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Onondaga County takes measures to shorten wait for pistol permits

The Onondaga County Sheriff's Department has received the go-ahead to do whatever necessary to ease the pistol permit backlog that's mushroomed in central New York, because of the dramatic increase of the number of permit applications coming into the Syracuse office.

An appointment with the sheriff's office is a necessary part of the pistol permit application process, and in the wake of the New York SAFE Act, which gives New York state the toughest gun control laws in the country, the wait for that appointment has stretched out to over a year, according to Onondaga County Legislator Kevin Homquist.

"Historically if you apply for a pistol permit it was a two-month process.  Because of the dramatically increased demand, it takes 15 months just to get an appointment," said Homquist.

Holmquist hopes to get that  back to a two-month timeframe, which is why the legislature this week asked the sheriff's department to take immediate action to reduce the delays.  Deputy John Baloni says the department has started on that.

"We're implementing some new software, working with the legislature doing that, which should speed up the process significantly, we're moving personnel around trying to ease the backlog," said Baloni. "But some of this is demand driven and it's very difficult to just fix a problem like that without having any resources to throw at it."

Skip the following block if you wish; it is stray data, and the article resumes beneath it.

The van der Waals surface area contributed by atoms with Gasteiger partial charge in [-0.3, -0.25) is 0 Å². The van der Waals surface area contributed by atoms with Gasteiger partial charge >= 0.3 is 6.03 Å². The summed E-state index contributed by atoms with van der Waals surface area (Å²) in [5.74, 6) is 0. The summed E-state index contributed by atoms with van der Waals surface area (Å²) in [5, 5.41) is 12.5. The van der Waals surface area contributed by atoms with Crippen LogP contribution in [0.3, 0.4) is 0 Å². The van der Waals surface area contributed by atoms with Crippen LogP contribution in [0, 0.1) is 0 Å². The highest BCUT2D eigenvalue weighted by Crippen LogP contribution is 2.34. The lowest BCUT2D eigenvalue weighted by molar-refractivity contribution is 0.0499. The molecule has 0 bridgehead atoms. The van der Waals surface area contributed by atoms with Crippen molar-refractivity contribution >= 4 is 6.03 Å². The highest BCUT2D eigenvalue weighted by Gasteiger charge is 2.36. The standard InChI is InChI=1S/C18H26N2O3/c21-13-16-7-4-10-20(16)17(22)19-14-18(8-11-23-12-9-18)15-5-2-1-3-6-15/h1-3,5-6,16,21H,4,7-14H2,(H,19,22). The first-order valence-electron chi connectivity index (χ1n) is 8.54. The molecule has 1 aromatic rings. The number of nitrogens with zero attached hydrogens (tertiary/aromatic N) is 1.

Holmquist expects that will change at least on the county level.

"Next year, of course, we're going to have a different budget process.  We're going to have to increase the staffing.  There's no question about it," said Holmquist.

But Baloni says he doesn't expect the demand for permits to ease anytime soon.

"I think as long as quite frankly, the population believes it's Second Amendment rights may be threatened, we're seeing the demand continuing," said Baloni.

Ellen produces news reports and features related to events that occur in the greater Syracuse area and throughout Onondaga County. Her reports are heard regularly in regional updates in Morning Edition and All Things Considered.